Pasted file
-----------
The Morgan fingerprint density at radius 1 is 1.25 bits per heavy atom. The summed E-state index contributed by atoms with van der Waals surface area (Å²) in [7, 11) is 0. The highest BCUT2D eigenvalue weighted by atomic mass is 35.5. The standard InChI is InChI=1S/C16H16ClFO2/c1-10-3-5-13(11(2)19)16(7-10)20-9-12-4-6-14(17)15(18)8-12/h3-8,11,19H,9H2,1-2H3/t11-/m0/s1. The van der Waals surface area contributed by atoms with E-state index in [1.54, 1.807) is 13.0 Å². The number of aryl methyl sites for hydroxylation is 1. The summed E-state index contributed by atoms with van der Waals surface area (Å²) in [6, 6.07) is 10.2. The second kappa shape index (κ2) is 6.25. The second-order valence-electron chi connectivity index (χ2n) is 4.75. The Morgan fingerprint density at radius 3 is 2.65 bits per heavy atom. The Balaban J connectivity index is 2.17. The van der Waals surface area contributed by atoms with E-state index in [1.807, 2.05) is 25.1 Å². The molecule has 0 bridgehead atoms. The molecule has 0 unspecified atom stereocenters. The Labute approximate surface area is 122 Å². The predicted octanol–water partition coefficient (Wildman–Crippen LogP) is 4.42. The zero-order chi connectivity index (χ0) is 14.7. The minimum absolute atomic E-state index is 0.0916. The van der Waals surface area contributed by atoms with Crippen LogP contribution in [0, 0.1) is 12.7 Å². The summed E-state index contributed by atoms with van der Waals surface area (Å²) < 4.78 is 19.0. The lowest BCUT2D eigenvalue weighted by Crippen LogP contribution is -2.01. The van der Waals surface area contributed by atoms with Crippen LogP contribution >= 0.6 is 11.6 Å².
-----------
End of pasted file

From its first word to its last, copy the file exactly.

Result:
The Morgan fingerprint density at radius 1 is 1.25 bits per heavy atom. The summed E-state index contributed by atoms with van der Waals surface area (Å²) in [7, 11) is 0. The highest BCUT2D eigenvalue weighted by atomic mass is 35.5. The standard InChI is InChI=1S/C16H16ClFO2/c1-10-3-5-13(11(2)19)16(7-10)20-9-12-4-6-14(17)15(18)8-12/h3-8,11,19H,9H2,1-2H3/t11-/m0/s1. The van der Waals surface area contributed by atoms with E-state index in [1.54, 1.807) is 13.0 Å². The number of aryl methyl sites for hydroxylation is 1. The summed E-state index contributed by atoms with van der Waals surface area (Å²) in [6, 6.07) is 10.2. The second kappa shape index (κ2) is 6.25. The second-order valence-electron chi connectivity index (χ2n) is 4.75. The Morgan fingerprint density at radius 3 is 2.65 bits per heavy atom. The Balaban J connectivity index is 2.17. The van der Waals surface area contributed by atoms with E-state index in [1.807, 2.05) is 25.1 Å². The molecule has 0 bridgehead atoms. The molecule has 0 unspecified atom stereocenters. The Labute approximate surface area is 122 Å². The predicted octanol–water partition coefficient (Wildman–Crippen LogP) is 4.42. The zero-order chi connectivity index (χ0) is 14.7. The minimum absolute atomic E-state index is 0.0916. The van der Waals surface area contributed by atoms with Crippen LogP contribution in [0, 0.1) is 12.7 Å². The summed E-state index contributed by atoms with van der Waals surface area (Å²) < 4.78 is 19.0. The lowest BCUT2D eigenvalue weighted by Crippen LogP contribution is -2.01. The van der Waals surface area contributed by atoms with Crippen LogP contribution >= 0.6 is 11.6 Å².